hire her if ever we publish one of his books.

"Epic" by Connor Kostick I've just read at Farah's recommendation (thanks,
Farah!) and it was brilliant, another honest to goodness YA Science Fiction
book. Great ideas, great plot. Reminded me of "Ender's Game" but more
optimistic throughout.

"Verdigris Deep" or "Well Witched" by Frances Hardinge, just in case I
haven't recommended it here yet, was one of the DWJiest books I've read. It
most reminded me of "The Time of the Ghost" and of "Wilkin's Tooth".
Hardinge's "Fly by Night" is another book we've already translated into
Hebrew and should be published later this year.

"Dragon Slippers" by Jessica Day George was a surprisingly refreshing twist
on the old girl-meets-dragon plot. A good, fun book. I didn't like the
sequel quite as much, and was downright dissapointed by George's newest
book, a retelling of "East of the Sun and West of the Moon": there just
weren't enough new ideas to flesh out the fairytale, in my opinion. But I
did very much enjoy another retelling of sorts of a variation on the same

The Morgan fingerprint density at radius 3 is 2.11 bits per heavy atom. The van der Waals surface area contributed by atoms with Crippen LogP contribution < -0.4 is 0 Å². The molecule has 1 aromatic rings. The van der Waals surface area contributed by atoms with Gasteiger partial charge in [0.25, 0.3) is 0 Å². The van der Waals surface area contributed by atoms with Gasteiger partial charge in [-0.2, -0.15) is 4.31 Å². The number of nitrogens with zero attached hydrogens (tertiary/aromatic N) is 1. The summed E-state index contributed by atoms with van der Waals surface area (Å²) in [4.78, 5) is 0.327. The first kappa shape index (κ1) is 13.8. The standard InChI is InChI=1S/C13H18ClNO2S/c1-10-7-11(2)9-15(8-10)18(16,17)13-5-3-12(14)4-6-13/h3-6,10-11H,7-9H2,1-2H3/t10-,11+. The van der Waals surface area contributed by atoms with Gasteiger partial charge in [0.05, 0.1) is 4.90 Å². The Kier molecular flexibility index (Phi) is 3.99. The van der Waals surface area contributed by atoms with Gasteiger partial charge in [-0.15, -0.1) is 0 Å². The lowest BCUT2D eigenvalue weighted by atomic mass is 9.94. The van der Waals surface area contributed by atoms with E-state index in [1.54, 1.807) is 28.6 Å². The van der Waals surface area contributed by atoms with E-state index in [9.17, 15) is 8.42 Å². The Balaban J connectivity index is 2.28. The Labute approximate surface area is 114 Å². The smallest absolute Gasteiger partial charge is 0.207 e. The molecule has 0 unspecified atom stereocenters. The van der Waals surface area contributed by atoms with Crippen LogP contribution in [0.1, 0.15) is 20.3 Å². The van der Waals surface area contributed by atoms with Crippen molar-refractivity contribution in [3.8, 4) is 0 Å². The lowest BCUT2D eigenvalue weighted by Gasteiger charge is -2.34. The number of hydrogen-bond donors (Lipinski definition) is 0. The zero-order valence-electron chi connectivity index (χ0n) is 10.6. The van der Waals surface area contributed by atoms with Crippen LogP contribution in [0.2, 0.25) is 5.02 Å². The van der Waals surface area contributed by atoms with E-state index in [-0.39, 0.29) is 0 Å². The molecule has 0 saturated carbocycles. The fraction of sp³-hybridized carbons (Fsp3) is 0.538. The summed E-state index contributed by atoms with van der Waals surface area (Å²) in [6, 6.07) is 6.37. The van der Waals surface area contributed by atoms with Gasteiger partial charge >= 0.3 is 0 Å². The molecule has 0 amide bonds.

fairytale: "Scatterheart" by Lili Wilkinson (hi Lili!) was a wonderful,
gripping read. A historical bodice ripper, lots of trials and tribulation,
beautifully written.

"Devilish" by Maureen Johnson was great fun. The setup is fantastic, the end
was a bit dissappointing, too pat and abrupt, but FUNNY. Girl sells her soul
to the devil in a catholic girls' school. Very Buffy with the snappy
dialogue. Maureen Johnson is made of awesome and her blog is really funny
too.

I also enjoyed other books I've read this year but am a little fed up with
trilogies and the "vampire next door" genre: "Mooncalled" by Patricia Briggs
was fun, "City of Bones" by Cassandra Clare was deliciously gothic, I will